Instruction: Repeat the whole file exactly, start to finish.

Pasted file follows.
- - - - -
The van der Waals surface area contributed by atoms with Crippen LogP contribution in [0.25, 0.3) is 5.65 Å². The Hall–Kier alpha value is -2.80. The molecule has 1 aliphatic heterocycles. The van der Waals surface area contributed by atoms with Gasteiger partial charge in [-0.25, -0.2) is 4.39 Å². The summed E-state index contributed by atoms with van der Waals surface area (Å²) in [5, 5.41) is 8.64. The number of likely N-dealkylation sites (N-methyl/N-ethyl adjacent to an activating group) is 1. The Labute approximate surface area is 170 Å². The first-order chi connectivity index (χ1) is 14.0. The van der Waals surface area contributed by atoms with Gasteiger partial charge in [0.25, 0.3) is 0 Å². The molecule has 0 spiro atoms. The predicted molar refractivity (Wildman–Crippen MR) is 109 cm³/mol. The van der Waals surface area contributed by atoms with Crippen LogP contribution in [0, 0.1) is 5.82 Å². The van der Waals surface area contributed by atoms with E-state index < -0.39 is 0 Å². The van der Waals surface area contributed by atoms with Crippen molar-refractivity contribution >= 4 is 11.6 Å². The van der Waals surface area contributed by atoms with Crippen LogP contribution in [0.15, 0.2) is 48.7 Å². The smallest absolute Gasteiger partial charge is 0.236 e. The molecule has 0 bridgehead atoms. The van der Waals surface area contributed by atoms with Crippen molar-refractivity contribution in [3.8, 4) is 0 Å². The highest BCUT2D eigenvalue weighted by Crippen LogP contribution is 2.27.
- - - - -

The van der Waals surface area contributed by atoms with Crippen LogP contribution in [0.25, 0.3) is 5.65 Å². The Hall–Kier alpha value is -2.80. The molecule has 1 aliphatic heterocycles. The van der Waals surface area contributed by atoms with Gasteiger partial charge in [-0.25, -0.2) is 4.39 Å². The summed E-state index contributed by atoms with van der Waals surface area (Å²) in [5, 5.41) is 8.64. The number of likely N-dealkylation sites (N-methyl/N-ethyl adjacent to an activating group) is 1. The Labute approximate surface area is 170 Å². The first-order chi connectivity index (χ1) is 14.0. The van der Waals surface area contributed by atoms with Gasteiger partial charge in [0.25, 0.3) is 0 Å². The molecule has 0 spiro atoms. The predicted molar refractivity (Wildman–Crippen MR) is 109 cm³/mol. The van der Waals surface area contributed by atoms with Crippen LogP contribution in [0, 0.1) is 5.82 Å². The van der Waals surface area contributed by atoms with E-state index < -0.39 is 0 Å². The van der Waals surface area contributed by atoms with Crippen molar-refractivity contribution >= 4 is 11.6 Å². The van der Waals surface area contributed by atoms with Crippen LogP contribution in [0.15, 0.2) is 48.7 Å². The smallest absolute Gasteiger partial charge is 0.236 e. The molecule has 0 bridgehead atoms. The van der Waals surface area contributed by atoms with Crippen molar-refractivity contribution in [3.8, 4) is 0 Å². The highest BCUT2D eigenvalue weighted by Crippen LogP contribution is 2.27.